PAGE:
The second volume in Virgin's priceless Ambient series is a bit of a retread from the first, alternating classics from Virgin's rich back catalog with the new school of ambient electronica (of which, the label's store is much harder to come by). The result is an Orb remix (of the Grid) instead of a normal Orb track; the only other contemporary acts are the Future Sound of London project Amorphous Androgynous, William Orbit's Bass-O-Matic, Tony Thorpe's Voyager, and such intriguing but obviously label-centric acts as Verve and U2's The Edge. As far as classic ambient tracks go, Virgin is tops – Eno, Sakamoto, Robert Fripp, David Sylvian, Phil Manzanera, Klaus Schulze – though the lack of more up-to-date acts can be frustrating.
Although it seemed to arrive out of nowhere in the early '90s, ambient music actually has a long and varied history, leading back to Brian Eno and Kraftwerk's electronic experiments in the 1970s, right up to Aphex Twin's textural techno soundscapes. As an introduction and history lesson, the two-disc A Brief History of Ambient Music can't be beat; it shows that the ambient-techno trend has roots that most fans wouldn't even realize existed.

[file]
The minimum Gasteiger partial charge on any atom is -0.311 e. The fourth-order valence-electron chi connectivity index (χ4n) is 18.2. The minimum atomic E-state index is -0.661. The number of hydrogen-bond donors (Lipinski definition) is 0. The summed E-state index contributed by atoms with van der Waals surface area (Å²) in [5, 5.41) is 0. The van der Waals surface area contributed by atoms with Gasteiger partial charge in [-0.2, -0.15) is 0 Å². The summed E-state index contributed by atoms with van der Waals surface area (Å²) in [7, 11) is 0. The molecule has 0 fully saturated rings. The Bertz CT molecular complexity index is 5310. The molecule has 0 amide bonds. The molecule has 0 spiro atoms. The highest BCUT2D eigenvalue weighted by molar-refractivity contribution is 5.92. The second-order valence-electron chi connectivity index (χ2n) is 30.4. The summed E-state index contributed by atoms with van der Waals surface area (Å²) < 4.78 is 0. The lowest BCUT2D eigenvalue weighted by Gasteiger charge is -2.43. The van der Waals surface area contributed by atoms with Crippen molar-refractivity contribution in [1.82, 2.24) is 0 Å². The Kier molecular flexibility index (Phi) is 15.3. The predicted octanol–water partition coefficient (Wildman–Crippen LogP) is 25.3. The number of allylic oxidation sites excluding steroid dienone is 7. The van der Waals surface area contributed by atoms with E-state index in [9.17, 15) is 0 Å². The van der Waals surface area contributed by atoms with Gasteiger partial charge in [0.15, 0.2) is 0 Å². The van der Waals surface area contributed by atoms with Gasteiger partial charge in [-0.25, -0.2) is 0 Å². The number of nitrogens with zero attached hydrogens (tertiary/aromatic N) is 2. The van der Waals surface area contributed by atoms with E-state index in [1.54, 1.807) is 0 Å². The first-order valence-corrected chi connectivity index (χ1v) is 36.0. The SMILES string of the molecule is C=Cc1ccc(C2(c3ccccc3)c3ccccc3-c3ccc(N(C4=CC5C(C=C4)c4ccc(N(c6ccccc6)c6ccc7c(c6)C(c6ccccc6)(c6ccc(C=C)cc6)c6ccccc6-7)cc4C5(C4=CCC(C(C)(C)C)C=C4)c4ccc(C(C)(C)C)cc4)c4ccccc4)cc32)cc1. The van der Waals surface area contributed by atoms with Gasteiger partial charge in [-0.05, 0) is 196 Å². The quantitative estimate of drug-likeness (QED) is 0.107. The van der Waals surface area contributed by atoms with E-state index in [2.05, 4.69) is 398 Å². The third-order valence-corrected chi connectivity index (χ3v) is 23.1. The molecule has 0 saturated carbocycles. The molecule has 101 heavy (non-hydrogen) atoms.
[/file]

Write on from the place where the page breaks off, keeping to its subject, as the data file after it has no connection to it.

Natural and relaxing water sounds with soothing background music and Delta Waves Binaural Beats for Deep Sleep. The ambient music is created using the 432 Hz tuning. Each track on the "Calming Waters" album is 1 hour long and has a different frequency of Binaural Beats. Deep Relaxation and Sleep well!
This thrilling album showcases some of Lang’s most urgent, rhythmically complex music performed by an incredible ensemble lineup: the London Sinfonietta, Crash Ensemble, Alarm Will Sound, and more. The title track, “Writing on Water,” sets a scintillating patchwork libretto that pieces together literary descriptions of shipwrecks and drowning in its commemoration of the Battle of Trafalgar. Lang’s Nyman-like vocal music lurches and pitches amid a bustling instrumental accompaniment that combines electric guitar and orchestra. The incessantly exciting “Forced March” is a series of relentless collisions between melody and rhythm, while “Increase” combines complex musical patterns and contrasting moods to hypnotic effect.